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Note to Teachers: Welcome to our Education Page at The Haiku Foundation. We hope this free resource is useful to you, and we also welcome your ideas and feedback. This lesson plan focuses on general awareness of English-language haiku. Our lessons for the older grades also include reading and writing plans. If some of your students are reading now, you may wish to also consider the Grades 1 – 2 plans. Thank you.

Goal: Introduce haiku to children at an early age, in a fun way that connects with their lives.

Lesson Objective: Share one haiku with the children. This is a listening activity.

Time: 10 minutes, or longer if you wish to add other activities such as drawing a picture to go with the poem.

Materials: Large poster board or easel with large sheets of paper. Markers or crayons for writing words in a large size. You may find pictures to go with the haiku, but it is also good for children to create pictures in their minds.

The haiku in this lesson is from Presents of Mind, haiku by Jim Kacian (Winchester VA, Red Moon Press, 1996, 2006). Reprinted with permission.

It includes these words from the Dolch Pre-Primer Word List:

  • and
  • one
  • the

It includes these words from the Primer Word List:

  • out
  • white

It includes this word from the First Grade list:

  • over

Method:

1. Write the haiku in large print on a poster board or large sheet of easel paper. The chalkboard would also work well, if you have space to save the poem for a few weeks.

    • one white butterfly

 

    • out of the green woods

 

    over and over

2. Select a time to read and discuss the haiku with the children. Haiku may be defined simply as a short poem for this age group. Counting syllables is optional. This could be as a part of story time, a quiet activity after recess, a language arts or science lesson etc. The goal is for children to experience and enjoy the beauty of this genre of poetry.

3. Read the haiku to the children slowly, two times. Here are some possible listening comprehension questions.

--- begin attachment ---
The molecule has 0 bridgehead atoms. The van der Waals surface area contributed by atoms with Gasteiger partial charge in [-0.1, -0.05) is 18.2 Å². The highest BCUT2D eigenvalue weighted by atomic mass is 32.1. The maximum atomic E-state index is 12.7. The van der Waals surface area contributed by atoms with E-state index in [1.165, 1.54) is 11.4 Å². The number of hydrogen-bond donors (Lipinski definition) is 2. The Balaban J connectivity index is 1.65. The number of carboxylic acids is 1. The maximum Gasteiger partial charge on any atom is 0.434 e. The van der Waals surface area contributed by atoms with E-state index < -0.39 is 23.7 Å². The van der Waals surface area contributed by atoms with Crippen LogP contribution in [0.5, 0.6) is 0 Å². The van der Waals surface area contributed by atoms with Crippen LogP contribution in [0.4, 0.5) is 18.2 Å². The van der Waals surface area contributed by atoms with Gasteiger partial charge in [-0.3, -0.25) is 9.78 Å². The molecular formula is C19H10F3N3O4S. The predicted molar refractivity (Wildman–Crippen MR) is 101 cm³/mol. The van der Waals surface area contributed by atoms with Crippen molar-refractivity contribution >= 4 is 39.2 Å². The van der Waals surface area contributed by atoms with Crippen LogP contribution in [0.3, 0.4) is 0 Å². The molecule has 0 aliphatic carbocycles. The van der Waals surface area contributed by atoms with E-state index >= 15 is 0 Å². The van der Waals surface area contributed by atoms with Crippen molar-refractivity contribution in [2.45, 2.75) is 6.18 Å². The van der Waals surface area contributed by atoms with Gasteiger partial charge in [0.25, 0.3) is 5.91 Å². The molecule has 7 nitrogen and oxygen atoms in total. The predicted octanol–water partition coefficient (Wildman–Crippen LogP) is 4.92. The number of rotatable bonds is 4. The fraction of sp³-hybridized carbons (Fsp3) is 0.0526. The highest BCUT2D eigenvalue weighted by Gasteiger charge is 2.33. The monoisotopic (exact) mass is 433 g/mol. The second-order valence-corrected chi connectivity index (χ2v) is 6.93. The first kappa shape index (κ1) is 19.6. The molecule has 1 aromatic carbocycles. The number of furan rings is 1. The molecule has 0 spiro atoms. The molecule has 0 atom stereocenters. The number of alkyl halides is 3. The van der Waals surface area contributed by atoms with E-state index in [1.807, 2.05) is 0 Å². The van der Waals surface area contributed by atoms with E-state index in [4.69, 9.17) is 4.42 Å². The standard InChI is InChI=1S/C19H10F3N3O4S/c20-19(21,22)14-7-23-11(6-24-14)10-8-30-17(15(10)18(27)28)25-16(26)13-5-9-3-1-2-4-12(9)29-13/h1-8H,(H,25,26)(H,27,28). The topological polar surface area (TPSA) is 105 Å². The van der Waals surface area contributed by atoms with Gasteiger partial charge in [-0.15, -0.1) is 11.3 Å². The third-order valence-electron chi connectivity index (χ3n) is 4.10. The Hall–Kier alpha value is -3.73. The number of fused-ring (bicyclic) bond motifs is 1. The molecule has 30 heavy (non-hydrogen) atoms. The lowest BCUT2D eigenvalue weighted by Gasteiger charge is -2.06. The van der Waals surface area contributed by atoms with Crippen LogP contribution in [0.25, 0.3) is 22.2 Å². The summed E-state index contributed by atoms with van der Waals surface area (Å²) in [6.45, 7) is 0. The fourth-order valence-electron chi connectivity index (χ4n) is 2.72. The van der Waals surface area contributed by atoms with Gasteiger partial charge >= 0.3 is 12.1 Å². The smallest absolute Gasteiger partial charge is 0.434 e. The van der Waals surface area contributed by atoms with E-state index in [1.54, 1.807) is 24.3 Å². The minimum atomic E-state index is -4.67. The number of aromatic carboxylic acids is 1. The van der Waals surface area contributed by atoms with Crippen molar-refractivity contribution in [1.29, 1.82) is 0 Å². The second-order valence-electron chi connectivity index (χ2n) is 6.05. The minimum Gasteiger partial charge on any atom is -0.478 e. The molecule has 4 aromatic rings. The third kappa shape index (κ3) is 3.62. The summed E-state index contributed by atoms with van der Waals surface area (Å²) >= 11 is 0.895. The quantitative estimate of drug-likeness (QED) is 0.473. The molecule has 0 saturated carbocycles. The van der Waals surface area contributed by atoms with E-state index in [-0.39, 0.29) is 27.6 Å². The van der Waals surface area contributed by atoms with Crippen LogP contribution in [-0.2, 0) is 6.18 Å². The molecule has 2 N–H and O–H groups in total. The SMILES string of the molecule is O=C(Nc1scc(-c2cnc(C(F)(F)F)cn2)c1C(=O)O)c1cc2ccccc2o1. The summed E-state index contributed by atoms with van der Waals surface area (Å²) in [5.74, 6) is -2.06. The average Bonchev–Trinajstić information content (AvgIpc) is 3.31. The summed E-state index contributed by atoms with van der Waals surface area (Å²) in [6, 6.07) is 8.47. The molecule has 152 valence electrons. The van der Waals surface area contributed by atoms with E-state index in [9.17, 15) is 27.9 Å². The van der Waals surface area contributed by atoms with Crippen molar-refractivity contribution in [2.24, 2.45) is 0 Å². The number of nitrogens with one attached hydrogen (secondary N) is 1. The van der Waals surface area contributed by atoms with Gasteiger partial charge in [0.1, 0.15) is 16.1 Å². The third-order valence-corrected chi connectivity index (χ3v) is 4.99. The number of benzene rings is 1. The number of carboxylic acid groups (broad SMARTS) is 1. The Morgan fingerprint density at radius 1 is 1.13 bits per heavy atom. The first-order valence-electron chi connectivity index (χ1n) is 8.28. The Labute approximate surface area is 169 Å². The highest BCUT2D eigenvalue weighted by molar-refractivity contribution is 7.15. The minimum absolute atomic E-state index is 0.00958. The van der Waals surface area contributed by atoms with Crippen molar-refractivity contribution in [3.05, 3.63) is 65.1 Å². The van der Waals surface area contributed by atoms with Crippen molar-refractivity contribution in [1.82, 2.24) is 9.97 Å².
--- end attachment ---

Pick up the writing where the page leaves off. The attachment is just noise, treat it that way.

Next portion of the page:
• What is this haiku poem about?
  • Have you ever seen a butterfly?
  • What color is the butterfly in this poem?
  • Have you seen butterflies in other colors?
  • What color are the woods?
  • What season is pictured in the haiku?
  • Why do you think the butterfly is flying out of the woods over and over?

Allow the children to answer in a factual way and/or to create a fun story about the butterfly!

4. Then keep the haiku on display in the room for a few weeks and read it again at different times. Allow the children to become familiar with the haiku and to experience the poem at their own paces. Some may begin to read and/or memorize the haiku. Others may spontaneously connect the poem with nature on the playground or at home.

5. As you repeat this process with new haiku — more poems are provided at the end of this plan — you will know how often to introduce new poems to your students.

Adaptations:

1. A parent volunteer may be available to read and discuss the haiku with individual students, in order to reinforce the group work, as needed. The focus is still listening comprehension.

2. Students who are reading may wish to read the poem to a teacher, parent, or fellow student.

3. You may wish to create a handout for each poem, so children can share haiku with others. They can draw a picture to go with the poem, and their pages can also be displayed on a bulletin board.

4. For advanced students, our plans for Grades 1 – 2, which include Awareness, Reading, and Writing, may be a useful resource.

Evaluation:

At this age, if the children simply enjoy their introduction to haiku, the lesson is a success!

Additional Haiku: We conclude this Kindergarten lesson with poems from Montage: The Book (Winchester VA, The Haiku Foundation, 2010, 2012). There are many additional free resources here at The Haiku Foundation, including online Montage galleries.

We thought you might like to repeat the lesson with more poems, and you are welcome to include these or other haiku in your plans.

field of Queen Anne’s lace —
a black butterfly settles
on a stone

Charles B. Dickson
(1915-1991)
Gallery Two: Content

summer garden
the full stretch
of the hose

Connie Donleycott
(b. 1953)
Gallery Six: Songs of the Earth

The shape of clay
before
she makes it something

Gary Gay (b.1951)
Gallery Six: Songs Of The Earth

drifting snow . . .
the bakery door opens
to cinnamon

Susan Constable (b. 1943)
Gallery Seven: Midwinter Spring

a bike in the grass
one wheel slowly turning —
summer afternoon

Lee Gurga (b. 1949)
Gallery ThirtyOne: Birthdays (II)

branch to branch
the bluejay
brightens rain

Bill Pauly (b. 1942)
Gallery ThirtyThree: The Haiku Capital of the Midwest

silent dawn
the bird’s nest
full of snow

Jim Kacian (b. 1953)
Gallery FiftyThree: Dead of Winter

Thank you for visiting our Education Page at The Haiku Foundation!

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